In spite of going to infinitesmal doses, Hahnemann still seemed to fear aggravation "From a bugger dose or a number globules per dose". Minimum dose, for him was one pilule, the size of poppy seed. This was in the fifth edition of organon. In his sixth edition, which came to light much later, he had come to the still more delicate method of potentising on the fifty millesimal and that too in dilute solution of water.
Most of the then physicians never used more than one pellet, no. 10 size of any potency, which is packed in sugar of milk as a powder. It had been found any difference if added four or five pills, any upset or aggravation was not seen.
Such an aggravation depending on the size of the dose really happens. The actual drug is in a fraction , one upon one followed by sixty ( in 30C ), four hundred (200C ) or two thousand (1000C), would a change, say from one to even six in the numerator really make any change with in the quantum of the fraction, when the denominator is so large a figure?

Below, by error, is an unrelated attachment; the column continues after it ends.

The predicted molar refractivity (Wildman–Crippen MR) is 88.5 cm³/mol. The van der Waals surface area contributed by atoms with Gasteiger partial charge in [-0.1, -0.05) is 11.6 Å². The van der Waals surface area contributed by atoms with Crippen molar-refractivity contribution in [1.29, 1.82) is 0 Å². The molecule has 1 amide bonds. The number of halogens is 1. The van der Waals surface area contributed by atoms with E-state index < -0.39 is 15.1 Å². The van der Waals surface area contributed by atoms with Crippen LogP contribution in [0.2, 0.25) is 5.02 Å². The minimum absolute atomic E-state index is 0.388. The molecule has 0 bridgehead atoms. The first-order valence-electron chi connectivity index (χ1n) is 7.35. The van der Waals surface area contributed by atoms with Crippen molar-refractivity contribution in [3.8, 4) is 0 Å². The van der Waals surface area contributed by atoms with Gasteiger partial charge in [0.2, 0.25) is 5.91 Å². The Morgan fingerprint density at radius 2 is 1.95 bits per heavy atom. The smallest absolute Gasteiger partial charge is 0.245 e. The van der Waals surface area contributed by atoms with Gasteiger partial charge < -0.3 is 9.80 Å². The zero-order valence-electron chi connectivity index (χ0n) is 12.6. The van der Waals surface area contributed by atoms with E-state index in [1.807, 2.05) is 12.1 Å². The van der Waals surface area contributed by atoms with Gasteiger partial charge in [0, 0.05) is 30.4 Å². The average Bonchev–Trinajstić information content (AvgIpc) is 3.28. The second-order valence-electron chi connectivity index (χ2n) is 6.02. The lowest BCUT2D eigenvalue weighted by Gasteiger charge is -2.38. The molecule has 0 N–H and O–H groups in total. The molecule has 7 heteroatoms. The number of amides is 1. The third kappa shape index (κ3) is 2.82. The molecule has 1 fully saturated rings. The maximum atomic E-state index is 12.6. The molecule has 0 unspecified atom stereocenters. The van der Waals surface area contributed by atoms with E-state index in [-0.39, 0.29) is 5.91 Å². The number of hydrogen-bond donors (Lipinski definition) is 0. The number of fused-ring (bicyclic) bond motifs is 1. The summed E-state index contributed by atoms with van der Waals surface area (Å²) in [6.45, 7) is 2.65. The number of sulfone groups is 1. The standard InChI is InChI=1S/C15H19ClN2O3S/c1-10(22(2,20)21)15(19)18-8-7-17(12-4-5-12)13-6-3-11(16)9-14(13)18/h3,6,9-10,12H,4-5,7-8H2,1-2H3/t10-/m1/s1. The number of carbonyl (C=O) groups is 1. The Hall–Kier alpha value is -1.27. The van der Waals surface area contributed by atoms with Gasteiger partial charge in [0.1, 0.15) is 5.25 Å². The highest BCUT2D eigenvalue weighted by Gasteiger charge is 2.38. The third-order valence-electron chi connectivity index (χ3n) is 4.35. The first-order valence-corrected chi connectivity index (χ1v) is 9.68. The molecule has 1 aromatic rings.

Actually the dreaded aggravation is an extremely rare event and may occur only as a curative one.
Nowadays homoeopathic pharmacies are selling medicines in globules no. 20, 30, 40, etc., by kilos. Are those globules not working satisfactorily? Most probably the seat of action of an oral dose, pill or powder or liquid is the delicate membrane of the tongue with its extremely highly developed nerve system. Obviously the more area that is covered by the dose, the higher should be its effect. How many nerves can one globule touch, even if it gets spread by the dissolving action of saliva?
It is felt that we are making a lot of things ritualistic. Ordering a number of medicines, tablets A, B, C, D at certain fixed hours daily, at particular times, one hour before or after food etc., serves as a constant reminder to a patient that he is a patient. Perhaps the less a person thinks about his/her illness, the more he recovers fast.
Let us have not too much hair splitting about dosage or unnecessary thinking of aggravations.
Why not tell the patients about the wonderful advice of the famous Emil Coue, to stand before the mirror and assert to self "Every day, in every way. I am getting better and better."